Sunday, July 18, 2010

M Lens on Micro Four Thirds

It is an attractive proposition to have high quality optics mounted on a small camera body like the recent MFT models such as Panasonic GF-1 or Olympus EP-L1.  But does it really work? Here, I test a few M-mount lenses that I have on the EP-L1 just to see how they work when used on an MFT body, at twice the intended focal length.  I choose the EP-L1 (rather than the EP-1) because it renders a little sharper JPGs than its bigger brother, EP-1.  It's also a little easier to operate the EP-L1 in manual focus than it does on the EP-1.  The two lens, ZM Planar 50/f2 and Noctilux f1, have been selected to compare their characteristics both on a MFT and a full frame bodies.  To be clear, I'm not looking at them from the price point, my only intention is to illustrate how they render the photos from different camera formats.  I will not do the 100% crop either because it's too much work for an amateur like me.  There's plenty of that already posted if you google a bit.  (Please excuse the changing lights as I don't own a studio!)

Noctilux on EP-L1 @ f1.0 (100mm Equiv.)

Noctilux on M9 @ f1.0 (50mm Equiv.)

At the widest aperture, the Noctilux f1 produces pleasing result on a MFT format.  Its softness, a well documented character of the Noct at f1.0, can be seen in both photos.  Only when used on a full frame, the Noctilux produces its signature swirly bokeh.

Noctilux on EP-L1 @ f1.4

Noctilux on M9 @ f1.4

Stopping the Noctilux down one stop to f1.4, it sharpens up slightly but still maintains a pleasing soft background on a MFT format.  On a full frame, its bokeh remains creamy and unique.  


Noctilux on EP-L1 @ f2.0

ZM Planar on EP-L1 @ f2.0

Noctilux on M9 @ f2.0

ZM Planar on M9 @f2.0

At f2.0, I also test the ZM Planar 50/f2.  On a MFT body, the Zeiss really excels in sharpness and it's not just in the center.  The Noctilux, sharpens up from f1.4, but it is still slightly softer compare to more modern lens.  Examining a shaded area of the two photos, the ZM Planar yields higher contrast than the Noctilux does.   For the bokeh, the ZM Planar isn't quite as soft as the Noctilux, but is still very pleasing.  But again, we're talking about a $700 lens versus a nice used car.  

On a full frame, both lens perform extremely well, producing sharp images with different bokeh renderings.  (I didn't quite nail the focus on the Noctilux, it seems.) Because the ZM Planar is shot at its maximum aperture, it still produces a slight swirl in the bokeh even at f2.0.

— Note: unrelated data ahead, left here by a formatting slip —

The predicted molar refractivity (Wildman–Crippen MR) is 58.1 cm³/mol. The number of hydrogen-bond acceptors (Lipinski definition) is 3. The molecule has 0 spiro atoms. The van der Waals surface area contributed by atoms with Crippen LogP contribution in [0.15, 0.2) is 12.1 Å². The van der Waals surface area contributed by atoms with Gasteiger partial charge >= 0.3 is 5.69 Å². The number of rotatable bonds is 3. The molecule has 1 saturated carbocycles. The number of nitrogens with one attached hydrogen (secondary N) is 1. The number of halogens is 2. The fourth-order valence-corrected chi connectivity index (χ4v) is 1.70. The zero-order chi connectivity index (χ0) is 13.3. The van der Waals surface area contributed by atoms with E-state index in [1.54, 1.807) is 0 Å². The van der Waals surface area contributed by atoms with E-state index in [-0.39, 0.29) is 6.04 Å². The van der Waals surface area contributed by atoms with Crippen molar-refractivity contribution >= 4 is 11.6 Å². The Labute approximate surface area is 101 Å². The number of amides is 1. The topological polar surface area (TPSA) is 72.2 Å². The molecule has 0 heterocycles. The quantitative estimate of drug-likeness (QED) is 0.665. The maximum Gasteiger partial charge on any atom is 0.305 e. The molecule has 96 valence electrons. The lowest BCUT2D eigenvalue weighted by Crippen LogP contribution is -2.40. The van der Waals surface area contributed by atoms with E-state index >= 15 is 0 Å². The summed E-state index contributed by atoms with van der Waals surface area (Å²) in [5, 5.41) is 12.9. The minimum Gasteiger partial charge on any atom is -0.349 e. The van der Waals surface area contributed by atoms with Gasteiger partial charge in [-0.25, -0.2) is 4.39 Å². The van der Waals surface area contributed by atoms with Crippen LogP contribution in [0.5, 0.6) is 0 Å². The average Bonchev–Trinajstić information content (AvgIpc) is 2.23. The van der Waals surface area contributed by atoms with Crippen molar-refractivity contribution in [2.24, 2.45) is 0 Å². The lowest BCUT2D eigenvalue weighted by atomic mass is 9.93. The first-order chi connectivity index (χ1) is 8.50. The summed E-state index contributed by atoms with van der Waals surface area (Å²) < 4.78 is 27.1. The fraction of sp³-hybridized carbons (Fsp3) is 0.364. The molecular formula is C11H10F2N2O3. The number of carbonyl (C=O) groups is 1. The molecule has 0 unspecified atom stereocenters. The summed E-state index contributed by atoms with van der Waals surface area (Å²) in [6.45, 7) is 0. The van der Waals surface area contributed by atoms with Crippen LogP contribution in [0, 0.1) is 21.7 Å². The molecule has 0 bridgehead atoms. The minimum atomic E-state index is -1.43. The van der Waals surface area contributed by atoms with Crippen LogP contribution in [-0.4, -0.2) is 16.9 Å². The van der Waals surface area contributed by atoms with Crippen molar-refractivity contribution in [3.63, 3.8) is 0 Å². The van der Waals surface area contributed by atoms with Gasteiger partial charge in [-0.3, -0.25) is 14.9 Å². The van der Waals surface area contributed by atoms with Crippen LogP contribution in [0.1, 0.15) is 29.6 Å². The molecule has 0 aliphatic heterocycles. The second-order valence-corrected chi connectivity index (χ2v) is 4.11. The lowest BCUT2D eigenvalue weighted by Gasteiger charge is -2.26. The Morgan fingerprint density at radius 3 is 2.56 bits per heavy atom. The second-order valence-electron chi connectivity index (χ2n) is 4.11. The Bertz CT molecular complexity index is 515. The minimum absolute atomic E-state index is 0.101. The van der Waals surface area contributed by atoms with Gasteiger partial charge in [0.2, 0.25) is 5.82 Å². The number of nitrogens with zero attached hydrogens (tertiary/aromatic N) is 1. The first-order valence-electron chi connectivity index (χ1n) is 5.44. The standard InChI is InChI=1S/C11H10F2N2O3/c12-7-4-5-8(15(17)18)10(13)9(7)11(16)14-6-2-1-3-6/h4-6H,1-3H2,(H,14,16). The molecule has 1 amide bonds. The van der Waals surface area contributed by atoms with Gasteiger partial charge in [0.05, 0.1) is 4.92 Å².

Noctilux on EP-L1 @ f2.8

ZM Planar on EP-L1 @ f2.8

Noctilux on M9 @ f2.8

ZM Planar on M9 @ f2.8

At f2.8 on a MFT body as 100mm, the ZM Planar appears to be slightly sharper than the Noctilux.  Using them at 50mm on a full frame, they're equally sharp.  At this aperture, the bokeh differs less between the two lenses.  Looking closely, the ZM Planar renders the bokeh a little more clinical than the Noctilux.  This is likely a result of a more modern lens and optics design.  They're both nice and pleasing.


ZM Planar on EP-L1 @ f4

Noctilux on EP-L1 @ f4

Noctilux on M9 @ f4

ZM Planar on M9 @ f4

At f4.0 the Noctilux is extremely sharp, and so is the ZM Planar.  The bokeh are also equally pleasing.  Keep in mind that the ZM Planar is much smaller, lighter, and less expensive!  As a 50mm, both exhibit good sharpness and maintain dimensionality to their images well.  With a slightly higher contrast rendering, the ZM Planar seems to separate the subject from its background slightly better than the Noctilux here.  (More review of the ZM Planar is on its way.)

My final observations go to the fact that when an M lens is used at double its focal length, the only clear benefit to be had is its sharpness.  I'm not a fan of how the bokeh is rendered on a MFT body, but others may beg to differ.  It is clear that when these lenses are used at their intended focal length, they perform best in sharpness, bokeh rendering, and yielding that desirable dimensionality to the images.  The Zeiss ZM Planar 50/f2 also exhibits some very admirable qualities here.  It's such a small and compact lens, yet it performs well beyond my expectation.  



  1. Thanks for sharing your experience. I'd tend to agree MFT cameras don't do justice to the noctilux. But focussing is so much easier using Liveview! I find the f0.95 near impossible to focus even with a magnifier.

    I like your photos very much: the B&W's especially have that Leica "magic".

  2. Kong,

    Thank you for dropping in and for your comment. Yes, I do believe that MFT, being conveniently sized and all that, doesn't do justice to Leica lens. Having done this comparison, I'm sure I will keep my M lens where they belong! LOL.